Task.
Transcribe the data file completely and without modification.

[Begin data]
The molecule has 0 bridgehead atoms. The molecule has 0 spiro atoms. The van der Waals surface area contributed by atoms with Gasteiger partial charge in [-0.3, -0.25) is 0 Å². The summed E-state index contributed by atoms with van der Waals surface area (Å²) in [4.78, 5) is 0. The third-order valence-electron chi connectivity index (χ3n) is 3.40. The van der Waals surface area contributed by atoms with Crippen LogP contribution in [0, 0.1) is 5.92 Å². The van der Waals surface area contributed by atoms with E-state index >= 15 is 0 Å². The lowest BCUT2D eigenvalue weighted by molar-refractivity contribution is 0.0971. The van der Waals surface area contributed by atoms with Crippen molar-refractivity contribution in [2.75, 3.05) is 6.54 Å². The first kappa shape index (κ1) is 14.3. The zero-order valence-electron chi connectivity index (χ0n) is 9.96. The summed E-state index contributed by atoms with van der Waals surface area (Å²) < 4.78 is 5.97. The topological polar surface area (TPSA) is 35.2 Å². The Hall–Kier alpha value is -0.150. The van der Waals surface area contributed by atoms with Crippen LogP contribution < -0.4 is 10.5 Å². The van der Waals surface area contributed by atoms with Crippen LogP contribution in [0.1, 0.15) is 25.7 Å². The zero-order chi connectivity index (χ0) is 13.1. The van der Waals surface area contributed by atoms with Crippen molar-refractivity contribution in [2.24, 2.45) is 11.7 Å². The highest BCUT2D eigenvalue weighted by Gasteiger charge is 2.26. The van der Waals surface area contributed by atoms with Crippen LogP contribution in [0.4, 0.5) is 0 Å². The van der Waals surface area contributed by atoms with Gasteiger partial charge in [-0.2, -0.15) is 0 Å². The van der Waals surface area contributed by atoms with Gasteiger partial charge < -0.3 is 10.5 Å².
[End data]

The molecule has 0 bridgehead atoms. The molecule has 0 spiro atoms. The van der Waals surface area contributed by atoms with Gasteiger partial charge in [-0.3, -0.25) is 0 Å². The summed E-state index contributed by atoms with van der Waals surface area (Å²) in [4.78, 5) is 0. The third-order valence-electron chi connectivity index (χ3n) is 3.40. The van der Waals surface area contributed by atoms with Crippen LogP contribution in [0, 0.1) is 5.92 Å². The van der Waals surface area contributed by atoms with E-state index >= 15 is 0 Å². The lowest BCUT2D eigenvalue weighted by molar-refractivity contribution is 0.0971. The van der Waals surface area contributed by atoms with Crippen molar-refractivity contribution in [2.75, 3.05) is 6.54 Å². The first kappa shape index (κ1) is 14.3. The zero-order valence-electron chi connectivity index (χ0n) is 9.96. The summed E-state index contributed by atoms with van der Waals surface area (Å²) < 4.78 is 5.97. The topological polar surface area (TPSA) is 35.2 Å². The Hall–Kier alpha value is -0.150. The van der Waals surface area contributed by atoms with Crippen LogP contribution < -0.4 is 10.5 Å². The van der Waals surface area contributed by atoms with Crippen LogP contribution in [0.1, 0.15) is 25.7 Å². The zero-order chi connectivity index (χ0) is 13.1. The van der Waals surface area contributed by atoms with Crippen molar-refractivity contribution in [2.24, 2.45) is 11.7 Å². The highest BCUT2D eigenvalue weighted by Gasteiger charge is 2.26. The van der Waals surface area contributed by atoms with Crippen LogP contribution in [0.4, 0.5) is 0 Å². The van der Waals surface area contributed by atoms with Gasteiger partial charge in [-0.2, -0.15) is 0 Å². The van der Waals surface area contributed by atoms with Gasteiger partial charge < -0.3 is 10.5 Å².